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Tax Topics

Tax Topics

2009 Tax Stimulus
2012 Election Tax Plans
2015 Budget
Alternative Minimum Tax (AMT)
American Jobs Act of 2011
Brief Description of the Model 2013
Camp Tax Reform Plan
Current-Law Distribution of Taxes
Deficit Reduction Proposals
Distribution of the 2001 - 2008 Tax Cuts
Earned Income Tax Credit
Economic Stimulus
Education Tax Incentives
Estate and Gift Taxes
Expiration of the Bush Tax Cuts
Explanation of Income Measures 2013
Federal Budget
Fiscal Cliff
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Flow-Through-Enterprises
Guide to TPC Tables
Health Insurance Tax Incentives
Homeownership
How to Interpret Distribution Tables 2013
Marriage Penalties
Model FAQ 2013
Model Related Resources and FAQs
Payroll Taxes
Presidential Transition - 2009
Recent Tax Stimulus Legislation
Retirement Saving
Tax Encyclopedia Index
Tax Expenditures
Tax Reform Proposals
Value-Added Tax (VAT)
Who Doesn't Pay Federal Taxes?
Working Families

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tax topics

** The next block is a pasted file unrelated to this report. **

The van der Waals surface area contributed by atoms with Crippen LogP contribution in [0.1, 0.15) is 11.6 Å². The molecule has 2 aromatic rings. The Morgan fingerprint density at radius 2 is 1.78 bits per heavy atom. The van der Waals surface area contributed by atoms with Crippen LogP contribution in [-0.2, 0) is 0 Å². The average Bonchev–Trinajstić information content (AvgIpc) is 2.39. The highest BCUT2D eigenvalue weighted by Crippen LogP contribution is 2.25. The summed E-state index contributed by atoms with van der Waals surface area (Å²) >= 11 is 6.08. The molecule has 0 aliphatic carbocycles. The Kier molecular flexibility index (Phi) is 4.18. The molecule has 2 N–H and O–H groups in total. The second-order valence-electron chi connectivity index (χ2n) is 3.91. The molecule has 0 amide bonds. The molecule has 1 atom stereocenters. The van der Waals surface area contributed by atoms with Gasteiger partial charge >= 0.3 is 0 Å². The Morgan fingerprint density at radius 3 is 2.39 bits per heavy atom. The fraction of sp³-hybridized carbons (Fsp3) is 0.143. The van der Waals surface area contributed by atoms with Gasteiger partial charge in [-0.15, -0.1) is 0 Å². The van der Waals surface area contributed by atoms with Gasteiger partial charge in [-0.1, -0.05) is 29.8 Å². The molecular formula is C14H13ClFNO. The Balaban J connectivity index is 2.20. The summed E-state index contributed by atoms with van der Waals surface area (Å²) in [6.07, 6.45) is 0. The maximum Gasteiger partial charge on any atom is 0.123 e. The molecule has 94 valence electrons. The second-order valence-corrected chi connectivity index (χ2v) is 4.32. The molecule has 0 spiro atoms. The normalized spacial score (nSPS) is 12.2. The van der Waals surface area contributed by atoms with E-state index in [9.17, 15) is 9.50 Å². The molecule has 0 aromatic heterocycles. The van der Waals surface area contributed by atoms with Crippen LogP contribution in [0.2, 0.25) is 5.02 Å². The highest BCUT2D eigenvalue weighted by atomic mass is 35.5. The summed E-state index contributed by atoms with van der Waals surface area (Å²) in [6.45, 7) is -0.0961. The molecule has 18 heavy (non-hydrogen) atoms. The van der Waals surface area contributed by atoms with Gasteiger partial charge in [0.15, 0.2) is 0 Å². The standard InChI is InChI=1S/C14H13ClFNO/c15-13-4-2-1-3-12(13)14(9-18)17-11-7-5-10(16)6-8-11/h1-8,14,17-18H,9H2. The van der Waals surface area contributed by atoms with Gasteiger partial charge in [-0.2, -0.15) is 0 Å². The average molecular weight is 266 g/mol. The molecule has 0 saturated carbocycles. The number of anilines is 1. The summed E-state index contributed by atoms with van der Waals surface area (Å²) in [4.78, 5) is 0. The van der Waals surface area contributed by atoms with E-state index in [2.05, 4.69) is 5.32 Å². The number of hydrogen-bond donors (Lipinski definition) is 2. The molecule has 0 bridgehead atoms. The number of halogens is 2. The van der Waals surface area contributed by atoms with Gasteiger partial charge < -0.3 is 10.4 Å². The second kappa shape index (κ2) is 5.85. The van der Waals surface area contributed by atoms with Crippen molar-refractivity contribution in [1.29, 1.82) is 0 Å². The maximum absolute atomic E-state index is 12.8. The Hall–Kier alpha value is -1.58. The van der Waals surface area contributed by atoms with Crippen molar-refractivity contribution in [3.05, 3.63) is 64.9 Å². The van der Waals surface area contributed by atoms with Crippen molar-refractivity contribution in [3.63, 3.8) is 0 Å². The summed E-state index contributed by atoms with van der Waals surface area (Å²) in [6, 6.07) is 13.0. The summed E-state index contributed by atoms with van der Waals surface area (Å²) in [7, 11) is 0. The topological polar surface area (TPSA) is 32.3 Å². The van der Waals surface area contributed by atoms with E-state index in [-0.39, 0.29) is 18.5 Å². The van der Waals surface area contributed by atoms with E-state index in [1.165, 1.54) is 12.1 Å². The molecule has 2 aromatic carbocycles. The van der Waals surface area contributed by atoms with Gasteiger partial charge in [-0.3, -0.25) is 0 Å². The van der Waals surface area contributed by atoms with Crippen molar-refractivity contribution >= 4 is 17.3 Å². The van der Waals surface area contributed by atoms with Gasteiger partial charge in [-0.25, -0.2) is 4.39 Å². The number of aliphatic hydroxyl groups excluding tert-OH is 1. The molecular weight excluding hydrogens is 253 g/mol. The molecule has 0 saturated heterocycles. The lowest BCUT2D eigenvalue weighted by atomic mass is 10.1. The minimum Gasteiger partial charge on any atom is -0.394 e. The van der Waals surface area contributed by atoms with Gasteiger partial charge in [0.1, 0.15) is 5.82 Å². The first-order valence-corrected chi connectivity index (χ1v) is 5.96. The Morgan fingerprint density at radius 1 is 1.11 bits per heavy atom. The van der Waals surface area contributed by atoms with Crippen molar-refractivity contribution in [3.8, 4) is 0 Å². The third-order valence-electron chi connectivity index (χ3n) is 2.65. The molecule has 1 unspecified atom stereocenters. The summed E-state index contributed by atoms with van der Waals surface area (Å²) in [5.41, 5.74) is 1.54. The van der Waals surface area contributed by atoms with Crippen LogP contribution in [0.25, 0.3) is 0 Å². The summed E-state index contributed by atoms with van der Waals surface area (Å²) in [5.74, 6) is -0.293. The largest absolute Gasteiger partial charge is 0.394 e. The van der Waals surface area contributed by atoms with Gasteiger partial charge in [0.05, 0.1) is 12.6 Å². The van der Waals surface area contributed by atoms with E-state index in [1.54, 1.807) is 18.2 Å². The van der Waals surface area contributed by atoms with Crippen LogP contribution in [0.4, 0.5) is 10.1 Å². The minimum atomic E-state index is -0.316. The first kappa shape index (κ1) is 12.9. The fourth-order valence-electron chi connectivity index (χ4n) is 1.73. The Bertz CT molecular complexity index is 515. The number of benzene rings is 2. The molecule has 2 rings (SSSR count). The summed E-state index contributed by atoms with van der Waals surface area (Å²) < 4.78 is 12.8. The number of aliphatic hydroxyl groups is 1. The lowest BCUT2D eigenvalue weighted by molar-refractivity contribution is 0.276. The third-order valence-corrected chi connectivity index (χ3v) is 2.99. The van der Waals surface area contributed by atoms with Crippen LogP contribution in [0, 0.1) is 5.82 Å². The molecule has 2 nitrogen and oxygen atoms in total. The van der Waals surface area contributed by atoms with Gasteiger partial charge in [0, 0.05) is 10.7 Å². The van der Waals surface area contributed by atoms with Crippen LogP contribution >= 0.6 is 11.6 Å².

How does the president’s plan differ from full extension of the tax cuts?

Compared against revenues that the federal government would collect over the next decade if the 2001-2003 tax cuts all expire as scheduled under current law, the president’s proposal to extend the cuts primarily for low- and middle-income households would cost about $3 trillion while permanent extension of all of the tax cuts would cost about $3.7 trillion. Under either plan, tax savings would increase with income: the poorest quintile (or fifth) of households would get an average income tax cut of about $70 in 2012 under either plan, while households in the top quintile would save an average of about $2,900 under the president’s proposal and $9,000 if Congress extends all the cuts. At the very top of the income distribution, households in the top 0.1 percent—with income over $2.7 million and an average income of $8.4 million—would save an average of about $60,000 under President Obama’s plan and roughly $370,000 with complete extension.

Who would be affected compared to a full extension? more.

The Debate over Expiring Tax Cuts: What about the Deficit?

  • Explains the tradeoffs between deficit reduction and the impact on taxpayers of letting specific tax cuts to expire.

 TCE_Change_AfterTax_Income

About 19 percent of the revenue loss from full extension of the tax cuts goes for provisions benefitting high-income households.

 

TCE_Annual_Revenue_Cost

Distributional Effects of the Expiration of the Tax Cuts: From Current Law to the President's Proposal to Current Policy, 2012